downloading remote content when you open an email, Protect Mail Activity
downloads remote content in the background by default — regardless of
whether you engage with the email. Apple does not learn any information
about the content.

In addition, Protect Mail Activity routes all remote content downloaded
by Mail through two separate relays operated by different entities. The
first knows your IP address, but not the remote Mail content you
receive. The second knows the remote Mail content you receive, but not
your IP address, instead providing a generalized identity to the
destination. This way, no single entity has the information to identify
both you and the remote Mail content you receive. Senders can’t use your
IP address as a unique identifier to connect your activity across
websites or apps to build a profile about you.

You can disable Protect Mail Activity at any time in iOS and iPadOS by
going to Settings > Mail > Privacy Protection, then tapping to turn off
Protect Mail Activity. On Mac, go to Mail > Preferences > Privacy, then
deselect Protect Mail Activity.

If you choose to disable Protect Mail Activity, the Hide IP Address
feature will still mask your IP address using the same
two-separate-internet-relays design. You can disable Hide IP Address at
any time in iOS and iPadOS by going to Settings > Mail > Privacy
Protection, then tapping to turn off Hide IP Address. On Mac, go to Mail
> Preferences > Privacy, then deselect Hide IP Address.

By using these features, you agree and consent to Apple’s and its
subsidiaries’ and agents’ transmission, collection, maintenance,
processing, and use of this information as described above.

At all times, information collected by Apple will be treated in
accordance with Apple’s Privacy Policy, which can be found at
www.apple.com/privacy.
---

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Percival John Hackworth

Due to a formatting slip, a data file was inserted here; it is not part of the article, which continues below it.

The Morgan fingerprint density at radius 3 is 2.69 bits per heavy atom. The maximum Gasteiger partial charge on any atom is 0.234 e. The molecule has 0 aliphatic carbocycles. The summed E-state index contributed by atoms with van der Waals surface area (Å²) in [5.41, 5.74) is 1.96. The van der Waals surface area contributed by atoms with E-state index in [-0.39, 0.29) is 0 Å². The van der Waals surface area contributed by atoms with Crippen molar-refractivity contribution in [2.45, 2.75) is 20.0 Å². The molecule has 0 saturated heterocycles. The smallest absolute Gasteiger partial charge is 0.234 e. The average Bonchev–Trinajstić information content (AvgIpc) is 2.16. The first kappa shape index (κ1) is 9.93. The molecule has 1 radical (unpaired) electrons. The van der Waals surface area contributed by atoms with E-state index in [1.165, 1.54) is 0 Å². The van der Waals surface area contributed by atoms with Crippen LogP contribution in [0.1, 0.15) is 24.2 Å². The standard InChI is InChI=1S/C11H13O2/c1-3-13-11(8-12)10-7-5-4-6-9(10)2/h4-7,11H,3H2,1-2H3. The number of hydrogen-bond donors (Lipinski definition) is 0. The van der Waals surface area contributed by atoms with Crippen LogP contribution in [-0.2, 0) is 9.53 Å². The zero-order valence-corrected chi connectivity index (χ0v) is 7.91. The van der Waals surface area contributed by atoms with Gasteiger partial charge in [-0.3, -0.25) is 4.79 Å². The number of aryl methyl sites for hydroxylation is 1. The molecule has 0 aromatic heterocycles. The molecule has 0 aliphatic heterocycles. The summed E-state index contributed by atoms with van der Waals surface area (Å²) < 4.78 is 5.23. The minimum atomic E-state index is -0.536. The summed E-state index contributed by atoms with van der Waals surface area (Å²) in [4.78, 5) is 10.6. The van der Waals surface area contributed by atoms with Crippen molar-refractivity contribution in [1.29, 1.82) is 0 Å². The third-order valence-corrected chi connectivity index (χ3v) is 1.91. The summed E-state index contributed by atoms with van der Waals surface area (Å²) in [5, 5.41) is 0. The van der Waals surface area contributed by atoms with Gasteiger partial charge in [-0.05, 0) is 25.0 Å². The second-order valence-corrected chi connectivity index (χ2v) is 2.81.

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Jun 18, 2022, 11:04:20 PMJun 18
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On 17-Jun-2022 at 1:54:51PM PDT, "Connor Shannon" <cshann...@gmail.com>
wrote:
I had my Apple Mail setup to NOT download external links and content when I'm
viewing the new mail headers. This was under MacOS 10.13's Mail. That option
was moved to individual mail account configurations under MacOS 12. Read this
post:

https://www.igeeksblog.com/stop-mac-mail-app-from-downloading-attachments/

If you turn off automatic downloading of attachments, then when you click on
an email to read it's body, it won't download images embedded in the email.
This is a sneaky way for a spammer to know that you read the email as they can
track the IP address of your system in their web server log files. Turning off
downloading automatic attachments means you have to click on them or click a
button to explicitly download attachments.

Malware is usually downloaded as a document rather than an image. If you
attach a Microsoft Office Macro or javascript to a PDF file, you have to
explicitly click on it to download it. If you rename it to a .JPG or .GIF
file, I think mail is smart enough to know that the attachment's "magic
number" doesn't match it's MIME type. I think MacOS' Office apps explicity
won't execute macros unless you enable them. If you don't click on an
attachment, you won't open it.

Before you open a Word document or Excel spreadsheet, you could, if you're
extra paranoid, run the document through a Malware scanner:

http://www.decalage.info/python/oletools

This requires knowlege of git and python.

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Wade Garrett

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Jun 22, 2022, 7:50:30 AMJun 22
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Cool, thanks!